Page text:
The spike in the number of returnees has, however, moved in step with escalating friction between Afghanistan and Pakistan, which flared into brief clashes at the Torkham border crossing in June.

A series of economic and political accords with India in recent months and the fanfare around the completion of the Indian-financed Salma dam in western Afghanistan in June has also weighed on relations.

According to UNHCR figures, the number of assisted returns jumped from 1,433 in June to 11,416 in July and 60,743 in August. More than 90,000 have been returned to Afghanistan so far this year, almost all from Pakistan, and the number is expected to pass 220,000 for the year.

Although repatriation is not compulsory, many Afghans say life in Pakistan has become so uncomfortable they feel they have little choice.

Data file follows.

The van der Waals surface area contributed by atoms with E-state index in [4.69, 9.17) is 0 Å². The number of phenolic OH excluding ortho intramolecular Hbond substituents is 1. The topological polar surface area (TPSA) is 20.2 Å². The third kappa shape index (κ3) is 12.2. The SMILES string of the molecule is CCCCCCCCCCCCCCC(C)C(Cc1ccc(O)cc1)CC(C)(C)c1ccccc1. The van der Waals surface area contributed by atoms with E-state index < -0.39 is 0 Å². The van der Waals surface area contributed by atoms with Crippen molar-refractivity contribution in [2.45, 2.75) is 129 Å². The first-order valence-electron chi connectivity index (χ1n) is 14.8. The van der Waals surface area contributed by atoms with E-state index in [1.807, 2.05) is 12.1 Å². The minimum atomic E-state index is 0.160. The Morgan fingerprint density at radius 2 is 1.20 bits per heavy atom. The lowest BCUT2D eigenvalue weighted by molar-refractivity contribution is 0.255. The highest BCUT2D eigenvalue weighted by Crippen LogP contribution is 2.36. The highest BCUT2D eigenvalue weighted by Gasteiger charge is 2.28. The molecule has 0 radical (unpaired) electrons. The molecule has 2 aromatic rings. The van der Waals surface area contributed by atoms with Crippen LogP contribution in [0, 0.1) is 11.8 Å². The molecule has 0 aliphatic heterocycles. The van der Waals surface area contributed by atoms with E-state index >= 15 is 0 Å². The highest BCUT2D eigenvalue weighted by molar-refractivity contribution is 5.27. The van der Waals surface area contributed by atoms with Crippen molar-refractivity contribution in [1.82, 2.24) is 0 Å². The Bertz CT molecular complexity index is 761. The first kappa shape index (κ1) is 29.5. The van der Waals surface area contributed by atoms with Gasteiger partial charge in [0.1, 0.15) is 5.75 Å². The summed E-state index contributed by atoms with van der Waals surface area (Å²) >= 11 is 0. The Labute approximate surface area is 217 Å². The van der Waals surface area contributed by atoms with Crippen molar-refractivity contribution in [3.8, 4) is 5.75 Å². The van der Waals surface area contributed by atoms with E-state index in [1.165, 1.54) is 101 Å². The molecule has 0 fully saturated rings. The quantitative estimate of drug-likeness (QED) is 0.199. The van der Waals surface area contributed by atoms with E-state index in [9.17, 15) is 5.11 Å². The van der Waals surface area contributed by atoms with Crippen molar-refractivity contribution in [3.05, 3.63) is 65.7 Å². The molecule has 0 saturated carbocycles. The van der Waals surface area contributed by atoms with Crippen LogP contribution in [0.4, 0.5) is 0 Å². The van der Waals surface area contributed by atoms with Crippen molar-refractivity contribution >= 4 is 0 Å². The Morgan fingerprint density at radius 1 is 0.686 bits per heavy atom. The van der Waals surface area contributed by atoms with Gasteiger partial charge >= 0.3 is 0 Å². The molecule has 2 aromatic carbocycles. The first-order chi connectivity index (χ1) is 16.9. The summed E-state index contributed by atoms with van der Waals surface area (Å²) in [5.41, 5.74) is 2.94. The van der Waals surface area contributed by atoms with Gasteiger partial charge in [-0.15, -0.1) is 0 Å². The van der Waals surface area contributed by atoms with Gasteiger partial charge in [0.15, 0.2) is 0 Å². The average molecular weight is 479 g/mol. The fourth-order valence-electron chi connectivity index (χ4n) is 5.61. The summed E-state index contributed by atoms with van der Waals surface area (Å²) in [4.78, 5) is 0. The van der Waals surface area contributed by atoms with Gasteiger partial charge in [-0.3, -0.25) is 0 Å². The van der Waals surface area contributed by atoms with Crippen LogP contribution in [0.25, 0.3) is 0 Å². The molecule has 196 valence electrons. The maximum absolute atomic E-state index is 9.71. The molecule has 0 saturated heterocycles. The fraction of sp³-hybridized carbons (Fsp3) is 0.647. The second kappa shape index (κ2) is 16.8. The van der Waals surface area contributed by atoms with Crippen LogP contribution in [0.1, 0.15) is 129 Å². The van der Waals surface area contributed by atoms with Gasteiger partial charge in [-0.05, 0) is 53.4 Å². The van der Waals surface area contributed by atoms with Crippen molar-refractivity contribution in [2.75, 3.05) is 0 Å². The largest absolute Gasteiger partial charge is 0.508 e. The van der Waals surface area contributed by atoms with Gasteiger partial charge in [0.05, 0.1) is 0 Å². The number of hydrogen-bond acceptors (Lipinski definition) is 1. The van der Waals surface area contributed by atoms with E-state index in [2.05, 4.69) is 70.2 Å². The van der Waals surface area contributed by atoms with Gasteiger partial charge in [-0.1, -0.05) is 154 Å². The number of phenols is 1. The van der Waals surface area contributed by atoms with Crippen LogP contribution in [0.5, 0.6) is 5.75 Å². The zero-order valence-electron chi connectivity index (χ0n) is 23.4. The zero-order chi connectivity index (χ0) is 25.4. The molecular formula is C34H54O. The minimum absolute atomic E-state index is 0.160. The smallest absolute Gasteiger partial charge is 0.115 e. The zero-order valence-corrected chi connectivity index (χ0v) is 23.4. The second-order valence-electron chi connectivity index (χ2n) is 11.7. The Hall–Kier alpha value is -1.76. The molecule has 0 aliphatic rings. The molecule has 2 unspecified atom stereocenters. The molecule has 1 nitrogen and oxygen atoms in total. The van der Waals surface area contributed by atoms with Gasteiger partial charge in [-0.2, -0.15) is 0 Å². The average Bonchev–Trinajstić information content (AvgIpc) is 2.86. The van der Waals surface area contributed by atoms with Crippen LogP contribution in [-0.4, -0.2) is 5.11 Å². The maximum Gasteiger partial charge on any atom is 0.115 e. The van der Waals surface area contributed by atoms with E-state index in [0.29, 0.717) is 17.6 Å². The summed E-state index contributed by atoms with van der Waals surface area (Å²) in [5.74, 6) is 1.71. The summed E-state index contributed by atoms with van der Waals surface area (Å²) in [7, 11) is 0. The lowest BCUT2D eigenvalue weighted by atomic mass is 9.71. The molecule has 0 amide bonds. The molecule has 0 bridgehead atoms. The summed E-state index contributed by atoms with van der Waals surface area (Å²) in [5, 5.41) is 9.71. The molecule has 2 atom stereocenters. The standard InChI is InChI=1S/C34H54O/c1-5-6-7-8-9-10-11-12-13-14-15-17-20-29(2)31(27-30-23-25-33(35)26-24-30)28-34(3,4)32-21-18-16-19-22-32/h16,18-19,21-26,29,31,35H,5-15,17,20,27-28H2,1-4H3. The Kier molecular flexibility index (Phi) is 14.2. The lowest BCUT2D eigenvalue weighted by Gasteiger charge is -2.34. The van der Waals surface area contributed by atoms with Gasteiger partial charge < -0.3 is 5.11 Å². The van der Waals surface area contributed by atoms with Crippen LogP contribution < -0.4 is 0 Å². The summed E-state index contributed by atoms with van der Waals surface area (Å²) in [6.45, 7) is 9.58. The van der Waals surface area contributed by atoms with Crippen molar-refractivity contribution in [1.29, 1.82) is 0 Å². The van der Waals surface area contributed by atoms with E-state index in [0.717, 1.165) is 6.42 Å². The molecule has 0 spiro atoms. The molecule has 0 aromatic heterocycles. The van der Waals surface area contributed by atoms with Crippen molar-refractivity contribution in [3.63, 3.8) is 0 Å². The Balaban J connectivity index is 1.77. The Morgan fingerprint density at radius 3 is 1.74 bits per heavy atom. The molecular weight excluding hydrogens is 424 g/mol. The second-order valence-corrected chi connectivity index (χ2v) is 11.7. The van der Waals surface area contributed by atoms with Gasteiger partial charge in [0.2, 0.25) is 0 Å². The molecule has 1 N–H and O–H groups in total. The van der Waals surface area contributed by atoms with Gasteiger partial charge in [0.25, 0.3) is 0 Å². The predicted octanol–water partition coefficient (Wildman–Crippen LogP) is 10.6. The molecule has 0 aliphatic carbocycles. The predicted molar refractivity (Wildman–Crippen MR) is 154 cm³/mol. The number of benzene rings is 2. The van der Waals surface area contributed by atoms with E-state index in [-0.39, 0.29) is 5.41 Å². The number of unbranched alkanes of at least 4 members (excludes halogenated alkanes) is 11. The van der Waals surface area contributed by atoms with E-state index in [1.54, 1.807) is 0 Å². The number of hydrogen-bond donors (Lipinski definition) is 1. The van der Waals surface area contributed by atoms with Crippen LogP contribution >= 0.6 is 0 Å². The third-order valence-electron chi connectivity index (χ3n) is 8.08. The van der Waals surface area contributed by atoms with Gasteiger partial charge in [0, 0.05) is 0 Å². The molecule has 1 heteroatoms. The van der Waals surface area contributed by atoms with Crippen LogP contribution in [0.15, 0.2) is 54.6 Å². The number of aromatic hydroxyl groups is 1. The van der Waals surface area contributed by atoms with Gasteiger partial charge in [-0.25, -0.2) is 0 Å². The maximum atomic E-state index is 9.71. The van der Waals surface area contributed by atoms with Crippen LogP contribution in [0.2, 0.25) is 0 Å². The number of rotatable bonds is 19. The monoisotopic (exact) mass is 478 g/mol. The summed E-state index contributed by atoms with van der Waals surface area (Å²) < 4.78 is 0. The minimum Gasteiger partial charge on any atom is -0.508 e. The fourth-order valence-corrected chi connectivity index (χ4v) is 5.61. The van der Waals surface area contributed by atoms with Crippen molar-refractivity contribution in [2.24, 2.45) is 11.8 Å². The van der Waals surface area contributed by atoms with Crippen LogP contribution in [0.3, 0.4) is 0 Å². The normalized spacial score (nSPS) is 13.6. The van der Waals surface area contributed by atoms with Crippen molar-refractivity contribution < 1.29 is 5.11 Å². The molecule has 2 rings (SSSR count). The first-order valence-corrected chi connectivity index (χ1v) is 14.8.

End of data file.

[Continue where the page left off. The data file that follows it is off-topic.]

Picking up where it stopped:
Even in areas like Baluchistan in the south, where authorities have long taken a more lenient view of refugees than in the northwest frontier areas, attitudes have changed, particularly in the wake of recent attacks.

“My son was stopped at a checkpoint and an officer tore up his Afghan citizenship card,” said Bibi Shireen, who moved to Quetta from the southern Afghan city of Kandahar 30 years ago.

“Now he has no identification and we’re scared he could get picked up any day now and sent away because he isn’t registered,” she said.

Previously, Afghan refugees did not need visas or passports to cross the porous frontier. This has now changed, a step Pakistan says is needed to ensure control of militant extremists on both sides of the border.

Despite the problems, many returnees say they are not unhappy to be back, though they need help with food and shelter as harsh winter months approach.